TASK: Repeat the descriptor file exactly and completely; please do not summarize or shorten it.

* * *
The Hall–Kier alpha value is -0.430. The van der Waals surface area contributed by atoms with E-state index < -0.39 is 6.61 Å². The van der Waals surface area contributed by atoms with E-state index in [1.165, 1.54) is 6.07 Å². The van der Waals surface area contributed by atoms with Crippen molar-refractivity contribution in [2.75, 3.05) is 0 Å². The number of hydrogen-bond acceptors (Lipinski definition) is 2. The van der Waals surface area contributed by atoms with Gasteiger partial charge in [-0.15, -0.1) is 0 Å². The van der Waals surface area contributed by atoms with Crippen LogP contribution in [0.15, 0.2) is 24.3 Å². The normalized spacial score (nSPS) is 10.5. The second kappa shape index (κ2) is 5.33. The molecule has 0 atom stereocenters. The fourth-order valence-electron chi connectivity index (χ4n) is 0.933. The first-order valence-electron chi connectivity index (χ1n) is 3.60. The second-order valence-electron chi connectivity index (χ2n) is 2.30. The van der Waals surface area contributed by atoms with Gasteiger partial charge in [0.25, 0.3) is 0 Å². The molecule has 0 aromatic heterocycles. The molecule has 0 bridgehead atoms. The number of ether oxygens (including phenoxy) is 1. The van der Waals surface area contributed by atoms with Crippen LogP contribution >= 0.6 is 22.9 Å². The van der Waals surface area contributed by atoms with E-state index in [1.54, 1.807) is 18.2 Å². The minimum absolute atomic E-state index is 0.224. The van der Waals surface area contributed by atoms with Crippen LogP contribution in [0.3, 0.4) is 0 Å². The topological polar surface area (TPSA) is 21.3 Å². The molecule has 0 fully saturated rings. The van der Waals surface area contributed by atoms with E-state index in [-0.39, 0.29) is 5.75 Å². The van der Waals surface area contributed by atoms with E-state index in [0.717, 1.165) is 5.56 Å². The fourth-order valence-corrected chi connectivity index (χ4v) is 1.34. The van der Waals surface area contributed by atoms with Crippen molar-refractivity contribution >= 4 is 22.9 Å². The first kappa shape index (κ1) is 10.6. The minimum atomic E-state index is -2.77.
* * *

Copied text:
The Hall–Kier alpha value is -0.430. The van der Waals surface area contributed by atoms with E-state index < -0.39 is 6.61 Å². The van der Waals surface area contributed by atoms with E-state index in [1.165, 1.54) is 6.07 Å². The van der Waals surface area contributed by atoms with Crippen molar-refractivity contribution in [2.75, 3.05) is 0 Å². The number of hydrogen-bond acceptors (Lipinski definition) is 2. The van der Waals surface area contributed by atoms with Gasteiger partial charge in [-0.15, -0.1) is 0 Å². The van der Waals surface area contributed by atoms with Crippen LogP contribution in [0.15, 0.2) is 24.3 Å². The normalized spacial score (nSPS) is 10.5. The second kappa shape index (κ2) is 5.33. The molecule has 0 atom stereocenters. The fourth-order valence-electron chi connectivity index (χ4n) is 0.933. The first-order valence-electron chi connectivity index (χ1n) is 3.60. The second-order valence-electron chi connectivity index (χ2n) is 2.30. The van der Waals surface area contributed by atoms with Gasteiger partial charge in [0.25, 0.3) is 0 Å². The molecule has 0 aromatic heterocycles. The molecule has 0 bridgehead atoms. The number of ether oxygens (including phenoxy) is 1. The van der Waals surface area contributed by atoms with Crippen LogP contribution >= 0.6 is 22.9 Å². The van der Waals surface area contributed by atoms with E-state index in [1.54, 1.807) is 18.2 Å². The minimum absolute atomic E-state index is 0.224. The van der Waals surface area contributed by atoms with Crippen LogP contribution in [0.3, 0.4) is 0 Å². The topological polar surface area (TPSA) is 21.3 Å². The molecule has 0 fully saturated rings. The van der Waals surface area contributed by atoms with E-state index in [-0.39, 0.29) is 5.75 Å². The van der Waals surface area contributed by atoms with E-state index in [0.717, 1.165) is 5.56 Å². The fourth-order valence-corrected chi connectivity index (χ4v) is 1.34. The van der Waals surface area contributed by atoms with Crippen molar-refractivity contribution >= 4 is 22.9 Å². The first kappa shape index (κ1) is 10.6. The minimum atomic E-state index is -2.77.